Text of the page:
Global declines in biological diversity are increasingly well documented and threaten the welfare and resilience of ecological and human communities. Despite international commitments to better assess and protect biodiversity, current monitoring effort is insufficient and conservation targets are not being met (e.g., Convention on Biological Diversity 2010 Target). Protected areas are a cornerstone of attempts to shield wildlife from anthropogenic impact, yet their effectiveness is uncertain. In this dissertation, I investigated the monitoring and conservation of wildlife (specifically carnivores and other larger mammals) within the context of a poorly studied savanna reserve in a tropical developing region: Mole National Park (MNP) in the West African nation of Ghana.
I first evaluated the efficacy of the park’s long-term, patrol-based wildlife monitoring system through comparison with a camera-trap survey and an assessment of sampling error. I found that park patrol observations underrepresented MNP’s mammal community, recording only two-thirds as many species as camera traps over a common sampling period. Agreement between methods was reasonable for larger, diurnal and social species (such as many larger ungulates and primates), but camera traps were more effective at detecting smaller, solitary and nocturnal species (particularly carnivores). Long-term patrol data were also subject to considerable sampling variation that could make interpretation of wildlife trends unreliable, and I suggest ways in which this locally based monitoring program may be improved.
Given the ecological and cultural importance of carnivore species, their propensity for human conflict, and the difficulty with which they are monitored, I assessed their status and vulnerability to extinction in MNP. Only 9 of 16 historically occurring carnivore species were detected in the camera-trap survey (covering 253 stations deployed for 5,469 trap days between October 2006 and January 2009). A hierarchical multi-species occupancy model applied to camera-trap data indicated a low overall likelihood of the presence of undetected species. Results from concurrent sign, call-in, and village surveys, as well as patrol records, provided more equivocal evidence of carnivore occurrence but supported the conclusion that many carnivores have declined and are likely functionally or fully extirpated from the park, including the top predator, lion (Panthera leo). Evidence of local human-carnivore conflict was also documented, including hunting of carnivores for traditional use and in retaliation for livestock depredation. Contrary to expectation, variation in carnivore persistence was not explained by ecological or life-history traits such as body size, home range size or fecundity, thus raising doubt as to the predictability of carnivore community disassembly.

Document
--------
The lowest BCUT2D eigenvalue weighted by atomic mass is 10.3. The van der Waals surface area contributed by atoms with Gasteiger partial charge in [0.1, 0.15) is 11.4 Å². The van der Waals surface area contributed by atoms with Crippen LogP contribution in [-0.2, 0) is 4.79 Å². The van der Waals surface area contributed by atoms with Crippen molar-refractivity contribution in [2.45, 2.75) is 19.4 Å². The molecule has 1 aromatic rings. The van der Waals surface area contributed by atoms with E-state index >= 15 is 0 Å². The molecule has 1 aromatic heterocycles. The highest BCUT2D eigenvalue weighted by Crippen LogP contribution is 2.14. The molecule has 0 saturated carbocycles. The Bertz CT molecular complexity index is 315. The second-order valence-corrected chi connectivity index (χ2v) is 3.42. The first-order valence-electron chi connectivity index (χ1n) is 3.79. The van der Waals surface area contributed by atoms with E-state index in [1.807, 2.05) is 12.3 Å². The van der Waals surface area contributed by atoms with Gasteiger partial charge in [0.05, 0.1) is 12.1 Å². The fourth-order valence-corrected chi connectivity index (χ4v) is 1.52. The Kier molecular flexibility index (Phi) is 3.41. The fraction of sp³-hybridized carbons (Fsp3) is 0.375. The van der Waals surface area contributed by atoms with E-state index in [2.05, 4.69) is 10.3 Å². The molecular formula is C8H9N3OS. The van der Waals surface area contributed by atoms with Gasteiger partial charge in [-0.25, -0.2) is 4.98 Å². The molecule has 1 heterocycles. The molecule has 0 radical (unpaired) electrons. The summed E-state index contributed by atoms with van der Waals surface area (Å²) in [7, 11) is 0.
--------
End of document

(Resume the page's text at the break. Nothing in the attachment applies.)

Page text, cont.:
I extended the multi-species occupancy model to test hypotheses about extrinsic influences on carnivore community dynamics in MNP. I derived spatially explicit GIS descriptors of heterogeneity in illegal hunting pressure, law enforcement patrol effort, prey biomass, and habitat productivity, and used a Bayesian modeling framework to assess support for their effects on carnivore occurrence. The framework explicitly accounted for spatial autocorrelation and variation in species- and site-specific detection probabilities. Contrary to my expectation, there was no indication of a consistent, negative effect of illegal hunting activity on spatial patterns of carnivore occurrence. By contrast, occurrence patterns of most species were positively associated with prey biomass, and several species had either positive or negative associations with riverine forest (but not with other indicators of habitat heterogeneity).
I conclude that pressure from hunting and other anthropogenic impacts remains high for West African wildlife, even within protected areas, but that human-wildlife relations are complex and their consequences inadequately predicted by simple models of extinction risk. Existing monitoring programs may generate data unsuitable for strong inference on wildlife community dynamics, and careful attention to objectives and methodology is needed. More attention to the protection and recovery of carnivore populations is also needed, as are further focused and interdisciplinary efforts to inform and improve wildlife conservation in West Africa.